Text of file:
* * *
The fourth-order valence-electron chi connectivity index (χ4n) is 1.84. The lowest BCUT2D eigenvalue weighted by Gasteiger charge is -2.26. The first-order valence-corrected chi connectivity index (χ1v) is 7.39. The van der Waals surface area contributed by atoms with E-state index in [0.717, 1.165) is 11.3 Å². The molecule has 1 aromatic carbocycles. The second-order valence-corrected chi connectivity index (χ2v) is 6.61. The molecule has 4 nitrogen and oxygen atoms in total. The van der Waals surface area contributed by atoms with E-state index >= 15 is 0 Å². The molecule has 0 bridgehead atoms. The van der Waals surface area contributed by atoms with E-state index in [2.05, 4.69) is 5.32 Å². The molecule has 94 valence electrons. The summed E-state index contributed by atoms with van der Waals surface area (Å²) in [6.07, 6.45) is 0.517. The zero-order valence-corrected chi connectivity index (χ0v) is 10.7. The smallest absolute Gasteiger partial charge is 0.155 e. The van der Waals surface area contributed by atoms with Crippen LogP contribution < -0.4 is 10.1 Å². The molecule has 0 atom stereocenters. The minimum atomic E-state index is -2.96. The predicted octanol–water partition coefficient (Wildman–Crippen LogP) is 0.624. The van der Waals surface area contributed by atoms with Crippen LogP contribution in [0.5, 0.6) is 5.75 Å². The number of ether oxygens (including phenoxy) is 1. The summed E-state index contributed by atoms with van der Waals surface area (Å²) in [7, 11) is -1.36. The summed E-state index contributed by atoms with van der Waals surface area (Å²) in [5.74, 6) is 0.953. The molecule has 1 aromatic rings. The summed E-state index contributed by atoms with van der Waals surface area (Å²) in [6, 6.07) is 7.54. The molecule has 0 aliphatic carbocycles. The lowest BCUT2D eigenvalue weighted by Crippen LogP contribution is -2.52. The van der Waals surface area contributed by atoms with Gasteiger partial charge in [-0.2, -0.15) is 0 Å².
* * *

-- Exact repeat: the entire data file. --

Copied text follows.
The fourth-order valence-electron chi connectivity index (χ4n) is 1.84. The lowest BCUT2D eigenvalue weighted by Gasteiger charge is -2.26. The first-order valence-corrected chi connectivity index (χ1v) is 7.39. The van der Waals surface area contributed by atoms with E-state index in [0.717, 1.165) is 11.3 Å². The molecule has 1 aromatic carbocycles. The second-order valence-corrected chi connectivity index (χ2v) is 6.61. The molecule has 4 nitrogen and oxygen atoms in total. The van der Waals surface area contributed by atoms with E-state index >= 15 is 0 Å². The molecule has 0 bridgehead atoms. The van der Waals surface area contributed by atoms with E-state index in [2.05, 4.69) is 5.32 Å². The molecule has 94 valence electrons. The summed E-state index contributed by atoms with van der Waals surface area (Å²) in [6.07, 6.45) is 0.517. The zero-order valence-corrected chi connectivity index (χ0v) is 10.7. The smallest absolute Gasteiger partial charge is 0.155 e. The van der Waals surface area contributed by atoms with Crippen LogP contribution < -0.4 is 10.1 Å². The molecule has 0 atom stereocenters. The minimum atomic E-state index is -2.96. The predicted octanol–water partition coefficient (Wildman–Crippen LogP) is 0.624. The van der Waals surface area contributed by atoms with Crippen LogP contribution in [0.5, 0.6) is 5.75 Å². The number of ether oxygens (including phenoxy) is 1. The summed E-state index contributed by atoms with van der Waals surface area (Å²) in [7, 11) is -1.36. The summed E-state index contributed by atoms with van der Waals surface area (Å²) in [5.74, 6) is 0.953. The molecule has 1 aromatic rings. The summed E-state index contributed by atoms with van der Waals surface area (Å²) in [6, 6.07) is 7.54. The molecule has 0 aliphatic carbocycles. The lowest BCUT2D eigenvalue weighted by Crippen LogP contribution is -2.52. The van der Waals surface area contributed by atoms with Gasteiger partial charge in [-0.2, -0.15) is 0 Å².